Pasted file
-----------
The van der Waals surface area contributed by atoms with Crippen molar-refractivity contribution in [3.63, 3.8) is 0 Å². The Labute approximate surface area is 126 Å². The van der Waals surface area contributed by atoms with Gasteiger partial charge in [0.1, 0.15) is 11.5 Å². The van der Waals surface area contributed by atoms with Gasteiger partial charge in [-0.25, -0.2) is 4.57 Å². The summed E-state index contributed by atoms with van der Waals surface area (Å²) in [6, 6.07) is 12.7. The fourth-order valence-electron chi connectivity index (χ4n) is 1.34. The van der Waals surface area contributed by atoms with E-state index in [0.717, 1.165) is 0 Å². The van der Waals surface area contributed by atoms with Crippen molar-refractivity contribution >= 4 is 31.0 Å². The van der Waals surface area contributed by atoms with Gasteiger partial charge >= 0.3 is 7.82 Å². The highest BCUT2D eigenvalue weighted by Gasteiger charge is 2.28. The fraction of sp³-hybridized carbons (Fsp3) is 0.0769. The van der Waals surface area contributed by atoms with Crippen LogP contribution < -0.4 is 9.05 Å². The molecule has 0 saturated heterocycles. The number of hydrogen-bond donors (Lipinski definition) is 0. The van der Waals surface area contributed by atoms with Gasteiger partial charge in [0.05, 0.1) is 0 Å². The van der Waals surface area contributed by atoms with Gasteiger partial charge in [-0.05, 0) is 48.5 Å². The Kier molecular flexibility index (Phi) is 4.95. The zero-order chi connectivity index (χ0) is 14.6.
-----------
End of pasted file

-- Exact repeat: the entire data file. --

The van der Waals surface area contributed by atoms with Crippen molar-refractivity contribution in [3.63, 3.8) is 0 Å². The Labute approximate surface area is 126 Å². The van der Waals surface area contributed by atoms with Gasteiger partial charge in [0.1, 0.15) is 11.5 Å². The van der Waals surface area contributed by atoms with Gasteiger partial charge in [-0.25, -0.2) is 4.57 Å². The summed E-state index contributed by atoms with van der Waals surface area (Å²) in [6, 6.07) is 12.7. The fourth-order valence-electron chi connectivity index (χ4n) is 1.34. The van der Waals surface area contributed by atoms with E-state index in [0.717, 1.165) is 0 Å². The van der Waals surface area contributed by atoms with Crippen molar-refractivity contribution >= 4 is 31.0 Å². The van der Waals surface area contributed by atoms with Gasteiger partial charge >= 0.3 is 7.82 Å². The highest BCUT2D eigenvalue weighted by Gasteiger charge is 2.28. The fraction of sp³-hybridized carbons (Fsp3) is 0.0769. The van der Waals surface area contributed by atoms with Crippen LogP contribution < -0.4 is 9.05 Å². The molecule has 0 saturated heterocycles. The number of hydrogen-bond donors (Lipinski definition) is 0. The van der Waals surface area contributed by atoms with Gasteiger partial charge in [0.05, 0.1) is 0 Å². The van der Waals surface area contributed by atoms with Gasteiger partial charge in [-0.05, 0) is 48.5 Å². The Kier molecular flexibility index (Phi) is 4.95. The zero-order chi connectivity index (χ0) is 14.6.